Prisca Outa was fine the whole day. She went to work, came back home, ate her dinner, then she collapsed and was rushed to hospital. Efforts to resuscitate her failed and she was pronounced dead. It’s called ‘sudden’ death. And when postmortem results came, the culprit is ‘heart attack’.
This script is increasingly becoming common and doctors are concerned. Apparently, most deaths from this condition are never recorded.
Dr Simon Mwangi, a general physician who has more than 20 years experience sees at least 14 patients with high blood pressure in a week compared to the early 1990s when he began his practice.
“I have noticed that there is a significant rise in cases of heart attack compared to 1989, when I began practice as a doctor. That time, I would handle, at most, one patient or none in a week, but now it is different,” says the medic.
He attributes the growing number of heart attacks to an increase in high blood pressure cases across Kenya.
According to medical experts, there are a number of factors that predisposes one to heart attack. The number one risk factor is, however, high blood pressure for heart attack.
High blood pressure is when the blood pressure in your arteries is elevated and your heart has to work harder than normal to pump blood through the blood vessels.
So what exactly happens during a heart attack?
Heart attack occurs when a build-up of fatty deposits block blood vessels that supply the heart or the brain (coronary arteries), causing what is medically referred to as coronary heart disease.
This is how it happens medically. The heart muscle requires a constant supply of oxygen-rich blood to nourish it. The coronary arteries provide the heart with this critical blood supply. If you have coronary artery disease, those arteries become narrow and blood cannot flow through them smoothly.
Coronary heart disease is caused by a variety of lifestyle-triggered factors like smoking, a high fat diet, high cholesterol, high blood pressure and obesity.
At the onset of a heart attack, what happens is that either fat, calcium, proteins, and inflammatory cells have built up within the arteries to form plaques of different sizes. The plaque deposits are hard on the outside and soft and mushy on the inside. When the plaque is hard, the outer shell cracks, platelets (disc-shaped particles in the blood that aid clotting) come to the area, and blood clots form around the plaque.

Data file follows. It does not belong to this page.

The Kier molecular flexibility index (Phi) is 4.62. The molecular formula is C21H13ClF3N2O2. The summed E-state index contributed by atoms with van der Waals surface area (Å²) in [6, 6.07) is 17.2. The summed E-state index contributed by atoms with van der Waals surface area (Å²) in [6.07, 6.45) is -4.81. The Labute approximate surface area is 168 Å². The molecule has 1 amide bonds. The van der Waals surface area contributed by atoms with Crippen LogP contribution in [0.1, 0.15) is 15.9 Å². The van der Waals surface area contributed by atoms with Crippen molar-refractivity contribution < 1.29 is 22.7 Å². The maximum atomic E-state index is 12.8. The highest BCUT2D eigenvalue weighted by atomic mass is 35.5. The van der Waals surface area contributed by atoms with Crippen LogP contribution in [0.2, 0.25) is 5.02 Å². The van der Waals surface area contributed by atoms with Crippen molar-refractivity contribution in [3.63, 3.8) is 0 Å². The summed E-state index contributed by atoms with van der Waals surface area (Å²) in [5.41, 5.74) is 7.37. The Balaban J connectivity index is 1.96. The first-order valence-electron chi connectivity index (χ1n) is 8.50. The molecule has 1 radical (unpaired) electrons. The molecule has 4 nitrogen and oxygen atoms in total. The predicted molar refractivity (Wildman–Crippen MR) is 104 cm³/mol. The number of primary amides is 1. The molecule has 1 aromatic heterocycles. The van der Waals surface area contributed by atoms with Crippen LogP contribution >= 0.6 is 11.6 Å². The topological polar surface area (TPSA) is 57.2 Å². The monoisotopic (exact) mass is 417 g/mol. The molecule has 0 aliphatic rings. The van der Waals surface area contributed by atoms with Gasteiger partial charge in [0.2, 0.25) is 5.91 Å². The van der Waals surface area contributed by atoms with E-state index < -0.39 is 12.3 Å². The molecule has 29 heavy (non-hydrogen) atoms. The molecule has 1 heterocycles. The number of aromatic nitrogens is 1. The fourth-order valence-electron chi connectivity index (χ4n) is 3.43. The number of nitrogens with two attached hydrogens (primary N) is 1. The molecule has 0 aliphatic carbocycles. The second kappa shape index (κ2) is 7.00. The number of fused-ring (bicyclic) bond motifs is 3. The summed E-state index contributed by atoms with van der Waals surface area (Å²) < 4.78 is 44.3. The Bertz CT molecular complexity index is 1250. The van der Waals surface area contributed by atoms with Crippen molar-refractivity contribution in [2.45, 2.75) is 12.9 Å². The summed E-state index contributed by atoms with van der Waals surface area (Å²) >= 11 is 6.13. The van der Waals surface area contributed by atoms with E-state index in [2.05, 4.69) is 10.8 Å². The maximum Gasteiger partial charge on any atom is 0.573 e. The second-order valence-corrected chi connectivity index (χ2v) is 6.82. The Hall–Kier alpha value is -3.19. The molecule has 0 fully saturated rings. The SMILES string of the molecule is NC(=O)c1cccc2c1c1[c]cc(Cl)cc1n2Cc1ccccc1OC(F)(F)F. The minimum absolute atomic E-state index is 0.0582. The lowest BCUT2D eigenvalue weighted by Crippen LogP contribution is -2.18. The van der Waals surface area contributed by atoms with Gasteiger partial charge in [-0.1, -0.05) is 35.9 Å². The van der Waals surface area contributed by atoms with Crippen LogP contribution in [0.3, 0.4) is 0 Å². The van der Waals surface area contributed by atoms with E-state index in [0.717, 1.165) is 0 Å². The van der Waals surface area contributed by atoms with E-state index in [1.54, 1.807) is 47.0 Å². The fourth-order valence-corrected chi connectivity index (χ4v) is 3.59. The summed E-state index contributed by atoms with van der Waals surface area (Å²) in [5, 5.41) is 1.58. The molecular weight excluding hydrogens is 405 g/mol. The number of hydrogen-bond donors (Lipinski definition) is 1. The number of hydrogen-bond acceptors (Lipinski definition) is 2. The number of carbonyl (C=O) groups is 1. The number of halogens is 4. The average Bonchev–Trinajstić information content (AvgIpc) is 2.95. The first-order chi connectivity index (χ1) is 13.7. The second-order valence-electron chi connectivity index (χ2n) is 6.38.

If a blood clot totally blocks the artery, the heart muscle becomes ‘starved’ of oxygen. Within a short time, death of heart muscle cells occurs, causing permanent damage. That is a heart attack. The human heart is about the size of ones fist yet the strongest muscle in the body measuring about 200 to 425 grams. It’s so critical that it never sleeps.
Worryingly, changing lifestyles have put the organ under immense pressure. Shift from active to sedentary lifestyles and consumption of fatty foods contributes to heart attacks.
“A good number of people have embraced sedentary lifestyle where it’s all about driving everywhere and eating unhealthy. There is need for a total lifestyle change in the general population otherwise it will be a crisis,” Dr Mwangi notes. Interestingly, men are more at risk of heart attack due to higher rates of excessive alcohol consumption, obesity and the fact that they do not know how to cope with stress compared to women.
Studies show that each extra serving of fruit and vegetable on your plate daily reduces your chances of dying from heart disease by four per cent.
There is need for correct balance of healthy and unhealthy fats, which is critical for the well-being of the heart. One needs to keep away from unhealthy fatty meats, salty and sweet snacks and processed foods. Unfortunately, these ‘sweet and salty poisons’ are more popular especially with young and urbane populations.
Aga Khan University Hospital Interventional cardiologist Harun Otieno, says the most ideal time to seek medical attention in the event of a heart attack is within five minutes if you live next a hospital but 30 minutes is also an acceptable goal.
“In many instances, patients wait more than 12 to 26 hours before going to hospital with symptoms mistakenly believing that the pain will subside,” Dr Otieno warns.
“Time is muscle! Time is life! Delays in treatment can lead to death, every minute matters.”
According to Dr Otieno, highly sensitive blood tests can also diagnose even small heart attacks besides tests like the ECG.
Dr Otieno calls for vigilance when complaints of chest pain are reported because it is the leading symptom for heart attacks. Patients often describe it as heaviness or an elephant sitting on the chest for more than 30 minutes.
On treatment, Dr Otieno hails advances in modern medicine where technology has allowed access to the heart arteries through minimally invasive techniques from the wrist, painlessly while the patient is awake.
“Successfully treated angioplasty patients can be discharged from hospital in three to five days if no complications arise, “ he says.
And by the way, did you also know that Monday is the day of the week when the risk of heart attack is greatest? Blame it on Monday blues.